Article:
So many shows to watch, so little time. Thankfully, today’s a national holiday, and I get to waste it by watching anime!
Amaama to Inazuma Ep. 1
Hm, another show about a young, handsome man trying to raise a cute, energetic little girl. I hope this one doesn’t also end with him marrying her when she gets older. Either way, I won’t be sticking around to find out. These slice-of-life shows do nothing for me, but I did at least finish the first episode. One thing caught my attention: just as our father-daughter duo are leaving their apartment in the morning, the anime cuts to a picture of the deceased mother. I might have been interested in watching an anime about two young adults learning how to be parents for the first time, learning how to divvy up their household duties equally, learning how to find time for themselves as a couple in spite of their kid, so on and so forth. But just the father alone with his daughter? Alright, been there, done that. Then he befriends one of his female students? Yeah, okay, I’ll pass. I just don’t understand the need to replace the mother with a young high school girl. It’s kind of off-putting, especially with her blushing over and over. And really, even as an Asian person, I would never eat a plain bowl of rice.
Days Ep. 1
As generic as they come. Not only that, it’s just the first week and the animation is already ass. I’m really disappointed by MAPPA. They’re not infallible, but I expected something a little more than yet another sniveling, tryhard kid who will overcome all odds through pluck and determination. The sniveling part is the worst, too. It’s the same reason I had so much trouble getting into My Hero Academia.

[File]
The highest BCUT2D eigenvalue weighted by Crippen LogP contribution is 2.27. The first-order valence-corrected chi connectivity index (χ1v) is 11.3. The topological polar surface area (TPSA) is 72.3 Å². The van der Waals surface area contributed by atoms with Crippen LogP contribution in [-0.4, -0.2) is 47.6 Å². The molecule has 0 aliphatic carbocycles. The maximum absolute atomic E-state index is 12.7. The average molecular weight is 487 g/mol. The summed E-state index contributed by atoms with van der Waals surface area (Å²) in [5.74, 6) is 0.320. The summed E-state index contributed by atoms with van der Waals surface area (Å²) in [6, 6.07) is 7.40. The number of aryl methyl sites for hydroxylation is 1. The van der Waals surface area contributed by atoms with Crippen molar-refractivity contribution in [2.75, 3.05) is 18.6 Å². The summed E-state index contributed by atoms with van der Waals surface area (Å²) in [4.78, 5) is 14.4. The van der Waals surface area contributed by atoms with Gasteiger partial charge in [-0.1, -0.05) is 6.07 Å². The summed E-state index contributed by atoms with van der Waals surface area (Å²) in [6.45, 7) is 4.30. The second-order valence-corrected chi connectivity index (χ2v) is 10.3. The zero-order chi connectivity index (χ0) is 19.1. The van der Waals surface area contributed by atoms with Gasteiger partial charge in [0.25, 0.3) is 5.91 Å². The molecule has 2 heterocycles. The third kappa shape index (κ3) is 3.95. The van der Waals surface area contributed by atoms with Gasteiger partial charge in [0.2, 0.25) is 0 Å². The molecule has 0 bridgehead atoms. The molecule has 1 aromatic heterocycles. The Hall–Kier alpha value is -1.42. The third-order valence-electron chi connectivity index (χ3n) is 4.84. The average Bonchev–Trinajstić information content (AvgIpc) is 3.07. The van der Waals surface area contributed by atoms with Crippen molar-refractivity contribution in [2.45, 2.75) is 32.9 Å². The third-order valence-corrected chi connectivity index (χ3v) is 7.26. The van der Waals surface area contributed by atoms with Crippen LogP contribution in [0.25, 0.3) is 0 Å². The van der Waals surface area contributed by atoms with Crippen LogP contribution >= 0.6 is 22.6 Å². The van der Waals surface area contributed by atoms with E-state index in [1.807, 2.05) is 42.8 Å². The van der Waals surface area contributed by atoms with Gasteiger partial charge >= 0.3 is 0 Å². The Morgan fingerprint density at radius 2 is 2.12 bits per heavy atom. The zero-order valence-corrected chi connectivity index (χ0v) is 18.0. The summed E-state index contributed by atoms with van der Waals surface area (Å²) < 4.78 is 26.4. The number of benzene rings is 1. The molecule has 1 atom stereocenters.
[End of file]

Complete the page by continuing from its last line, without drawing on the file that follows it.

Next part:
Endride Ep. 12 & 13
This anime’s story is not complicated enough to require a flashback episode. Hell, I don’t think any show requires a flashback episode. So what have we been missing out on? Delzaine’s dead, Babel’s defunct, who knows if Tiger dude is still alive, and nobody has a clue what to do next, because we’re too busy airing flashbacks in an anime that was already crammed to the brim with flashbacks. What a waste of time.
Hatsukoi Monster Ep. 1
I like to imagine that Kanade is really in his mid-twenties, and he’s just been held back repeatedly. It makes the show a lot funnier in my mind. And honestly, the comedy bits almost redeem Hatsukoi Monster. Almost. There’s something surreal about a bunch of manchildren running around, talking about their wieners. And this would only work if you’re cognizant of anime’s penchant for infantilizing its characters, especially its female characters. A good portion of the first episode almost resembles a tongue-in-cheek parody of harem anime romance. If what we have here is disgusting, then why isn’t it also disgusting when a 13-year-old schoolgirl with large breasts falls in love with the prototypical harem lead? Unfortunately, Hatsukoi Monster loses all credibility and gets creepy real quick whenever the romance side comes into play. Yes, unfortunately, romance is still in the equation. I can’t tell if the target audience’s hearts are supposed to melt whenever Kanade does something stereotypically gallant. Personally, the thought of a fifth grader sweeping a high school girl off her feet kinda makes me want to throw up, but maybe that’s the genius of the show. I just can’t tell after one episode. This is where people who have read the manga will chime in and tell me that there’s nothing redeemable about the story, but we’ll see. In the meantime, mind the (age) gap, people. Mind the (age) gap.